AAPS doctors sue to halt HHS privacy regs
The Association of American Physicians and Surgeons (AAPS) recently announced a new lawsuit against the Department of Health and Human Services (HHS) to halt implementation of the new medical privacy regulations written under the Health Information Privacy and Accountability Act (HIPAA) of 1996.
Unlike another lawsuit filed by the South Carolina Medical Association that seeks judgment that Congress’ authorization to HHS to promulgate the regulations is an unconstitutional delegation of its legislative authority, this lawsuit challenges the actual constitutionality of the regulations themselves based on the content and outcomes. The lawsuit claims that the regulations are illegal since they violate the Constitution and its amendments, as well as the Paperwork Reduction Act, explains AAPS public affairs counsel Kathryn Serkes, JD. The lawsuit seeks declaratory judgments based on these allegations:
- The regulations violate the Fourth Amendment by requiring physicians to allow government access to personal medical records without a warrant and authorizing the government construction of a centralized database of personal medical records with personal health identifiers.
- They are unconstitutional to the extent they govern purely intrastate activities by physicians in using and maintaining medical records for patients, and disrupt state laws.
- They violate HIPAA and lack statutory authorization to the extent they regulate medical records other than electronic transmissions.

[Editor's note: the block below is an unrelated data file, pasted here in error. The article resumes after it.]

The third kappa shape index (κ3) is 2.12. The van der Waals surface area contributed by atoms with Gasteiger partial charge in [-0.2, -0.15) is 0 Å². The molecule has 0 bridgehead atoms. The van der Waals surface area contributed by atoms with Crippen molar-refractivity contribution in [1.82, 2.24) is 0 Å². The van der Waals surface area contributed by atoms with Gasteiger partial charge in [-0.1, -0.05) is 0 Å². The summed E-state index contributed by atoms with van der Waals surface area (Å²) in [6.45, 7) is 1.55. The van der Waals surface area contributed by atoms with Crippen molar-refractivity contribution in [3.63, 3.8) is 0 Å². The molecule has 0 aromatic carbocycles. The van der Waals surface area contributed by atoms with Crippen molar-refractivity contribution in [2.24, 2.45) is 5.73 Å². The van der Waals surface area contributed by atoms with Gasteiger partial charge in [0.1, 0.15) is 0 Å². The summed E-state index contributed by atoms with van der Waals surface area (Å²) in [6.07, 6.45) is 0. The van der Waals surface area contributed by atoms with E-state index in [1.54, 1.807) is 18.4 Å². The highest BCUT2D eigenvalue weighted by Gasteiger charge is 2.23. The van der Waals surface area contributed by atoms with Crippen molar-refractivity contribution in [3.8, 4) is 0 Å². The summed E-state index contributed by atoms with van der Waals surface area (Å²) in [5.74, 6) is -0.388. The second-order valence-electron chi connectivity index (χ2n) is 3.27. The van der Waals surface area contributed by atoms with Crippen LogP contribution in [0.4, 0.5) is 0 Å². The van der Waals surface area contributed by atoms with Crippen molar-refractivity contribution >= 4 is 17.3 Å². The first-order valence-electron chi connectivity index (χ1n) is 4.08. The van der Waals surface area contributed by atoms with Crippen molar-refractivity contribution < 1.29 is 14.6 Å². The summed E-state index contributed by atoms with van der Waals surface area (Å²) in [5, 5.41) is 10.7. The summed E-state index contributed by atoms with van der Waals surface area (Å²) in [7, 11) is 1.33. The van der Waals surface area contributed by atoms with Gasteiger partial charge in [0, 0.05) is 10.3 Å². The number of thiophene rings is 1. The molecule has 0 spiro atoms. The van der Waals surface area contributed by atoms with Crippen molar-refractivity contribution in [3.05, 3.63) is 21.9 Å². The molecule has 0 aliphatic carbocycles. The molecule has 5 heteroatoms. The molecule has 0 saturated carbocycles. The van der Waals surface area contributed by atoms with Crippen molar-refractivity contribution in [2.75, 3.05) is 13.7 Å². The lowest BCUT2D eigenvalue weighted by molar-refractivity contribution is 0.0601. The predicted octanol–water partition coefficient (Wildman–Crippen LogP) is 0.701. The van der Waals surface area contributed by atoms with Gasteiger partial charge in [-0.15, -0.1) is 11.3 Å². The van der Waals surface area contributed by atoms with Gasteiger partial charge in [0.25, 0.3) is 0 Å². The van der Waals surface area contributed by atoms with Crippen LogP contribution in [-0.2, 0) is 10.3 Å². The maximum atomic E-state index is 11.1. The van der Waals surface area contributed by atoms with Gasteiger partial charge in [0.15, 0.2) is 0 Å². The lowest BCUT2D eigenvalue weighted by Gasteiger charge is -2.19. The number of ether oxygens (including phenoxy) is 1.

- The regulations violate the Paperwork Reduction Act and Paperwork Flexibility Act and are unenforceable and incomplete.
Serkes says the most heavy-handed aspect of the new federal rules is the unprecedented government access to everyone’s private medical records.
"While masquerading as patient protection, the rules would actually eliminate any last shred of patient confidentiality," she says. "When it comes to government prying, these rules obliterate any remote notion of patients’ rights. Doctors are required to disclose all patients’ records to thousands of federal bureaucrats — with or without consent. That includes handwritten notes and psychiatric records."
Law enforcement agencies will have unrestricted access to all records — including notes about drug use, family interactions, and other confessions, Serkes says.
"But it gets worse. Doctors be not only fined for withholding records, but the feds can order them to refuse treatment to patients who won’t consent to government disclosure," she says. "If patients expect the government to protect them from marketing efforts, they’re in a for a rude surprise. It was government employees who sold patients medical records from government databases to HMO recruiters in Maryland a few years ago."
Serkes says the regulations are so flawed that they should be scrapped altogether and a new plan devised from scratch.